It was cool. My mother always says that she was kind of like the dad. She’d get to be the fun parent and Etta had to do all the mommy scolding and the raising and the teaching.
That’s interesting. How do you work out your time with your daughter and all your work?
Well, I feel like being an actor is actually a really good thing to be if you’re a parent, because it’s so fluid, you know.
How do you mean?
Well, I mean, it’s not like you’re gonna be at work from 9-5, or nowadays, 10-7, or whatever hours people work. You have these periods where you’re unemployed. I mean, even if you’re Julia Roberts you go through those periods, partly because that’s the nature of the business, and partly because you need them because making a movie is exhausting and you need to take a break. And I think, for example, on Sex and the City, we shoot really long awful hours, but I don’t work every day. I work two, three days a week.
And do you have some time off between seasons?
Yeah, I have six months off. Also, frankly, having my mom available to me is really [helpful].
Does she live nearby?
She does, and she babysits twice a week, so that’s a break.
So do you also have another nanny take care of your daughter when your mom’s not available?
I have a babysitter, but she doesn’t work for us that much.
Did you work during your pregnancy or did you take time off?
I did. I worked completely. I was amazed by it.
What were you doing at that point?
Oh, let me tell ya.
I always had this fantasy that when I got pregnant, I would shave my head, ‘cause I wanted to be like Mia Farrow in Rosemary’s Baby, but I mean, really shave it completely. Because I’d always wanted to shave my head and I never really could because I was always an actor, I thought, “When I’m pregnant, they can’t cast me anyway, what do they care?” But nothing could have been farther from the truth. When I was pregnant I was doing an independent film. In fact, I kind of realized I was pregnant by looking at dailies. I was watching the dailies and I thought, my breasts are very full. What’s that? And then I took off for L.A. as soon as that was over, when I was about a month-and-a-half pregnant, determined to get a pilot, before anybody knew, to get a chunk of change. But I thought, “I can’t really do this to these people.”
Wait, how does that work?
Well, I would be paid to do the pilot, but by the time it got picked up, I would already be five months along and they would be out of luck.
I think part of my strength as a person growing up was that my mother never placed any particular value on femininity or sexual attractiveness or being enticing. There’s so much cultural pressure to be like that.
Because they wouldn’t be able to use you for the series...
Right. So, I had to sort of come clean, but then there was actually a smaller part in the pilot that wasn’t the lead, who was already a mom. And I pointed it out to them. I said, ordinarily I wouldn’t want to do that part, but I could do it for you now and it wouldn’t matter if she was pregnant. So they let me do it. Then I got an offer to do A Doll’s House at the McCarter [theater in Princeton, NJ] for Emily Mann [the theatre director] and I couldn’t believe it; that was so exciting. I didn’t tell them. The very first day of rehearsal the costume people came in to measure us—by that point I was four months pregnant—and I said something. I had talked it over with my mother and she was like, you’ve got to let the wardrobe people know because they’ve got to be able to plan and hide it. Poor Emily Mann, you know, the color kind of drained from her face because [my character] Nora can’t be pregnant. But she’s a feminist and she was like, whatever, we’ll figure it out. So, I did A Doll’s House.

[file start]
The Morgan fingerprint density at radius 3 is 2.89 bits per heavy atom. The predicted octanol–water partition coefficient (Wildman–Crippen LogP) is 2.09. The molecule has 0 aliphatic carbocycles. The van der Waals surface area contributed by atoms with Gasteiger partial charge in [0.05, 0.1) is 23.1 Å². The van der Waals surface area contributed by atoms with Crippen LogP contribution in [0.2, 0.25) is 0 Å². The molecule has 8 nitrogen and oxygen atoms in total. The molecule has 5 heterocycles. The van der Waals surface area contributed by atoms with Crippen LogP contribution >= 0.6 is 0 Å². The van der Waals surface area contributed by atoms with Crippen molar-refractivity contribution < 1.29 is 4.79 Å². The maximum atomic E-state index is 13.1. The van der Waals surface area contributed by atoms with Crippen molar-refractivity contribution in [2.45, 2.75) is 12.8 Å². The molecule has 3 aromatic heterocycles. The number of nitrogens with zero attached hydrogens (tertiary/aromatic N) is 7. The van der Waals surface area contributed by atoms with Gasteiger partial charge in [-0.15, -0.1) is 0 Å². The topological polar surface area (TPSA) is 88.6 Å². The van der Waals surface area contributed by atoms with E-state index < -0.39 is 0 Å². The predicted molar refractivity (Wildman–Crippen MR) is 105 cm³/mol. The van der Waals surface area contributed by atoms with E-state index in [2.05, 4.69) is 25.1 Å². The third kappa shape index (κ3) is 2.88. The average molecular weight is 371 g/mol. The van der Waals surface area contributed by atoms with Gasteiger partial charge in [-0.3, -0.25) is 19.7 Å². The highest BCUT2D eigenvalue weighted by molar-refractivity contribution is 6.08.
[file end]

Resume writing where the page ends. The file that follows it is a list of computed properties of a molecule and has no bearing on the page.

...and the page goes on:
Was it difficult to be doing that stuff? I know being pregnant can take a lot out of you.
It was difficult. Luckily it was a very easy pregnancy, but it was [difficult]. Particularly the tarantella—[Nora] has to dance the tarantella. That was really hard. Also when you’re pregnant you overheat. It was bad.
You’re a trooper.
And then my theater company, that I had helped found two years before, we were doing our first production. We were gonna do this romantic little play called A Village Wooing, and I called them up as soon as I knew I was pregnant and said, “We can’t do that, because I’m pregnant and I’ll be big as a house and I can’t do the ingenue.” But we’d also been considering this Tennessee Williams play called The Kingdom of Earth in which my part was this Southern, over-the-hill, overweight showgirl. So they put me in a fat suit to try and make me not look pregnant, but just overweight. When that closed I was six months pregnant. You would think I would be done, but, in fact, when I was eight months pregnant I got a call from a TV show that had a plot line involving a woman who gives birth in an elevator. So I went and did that.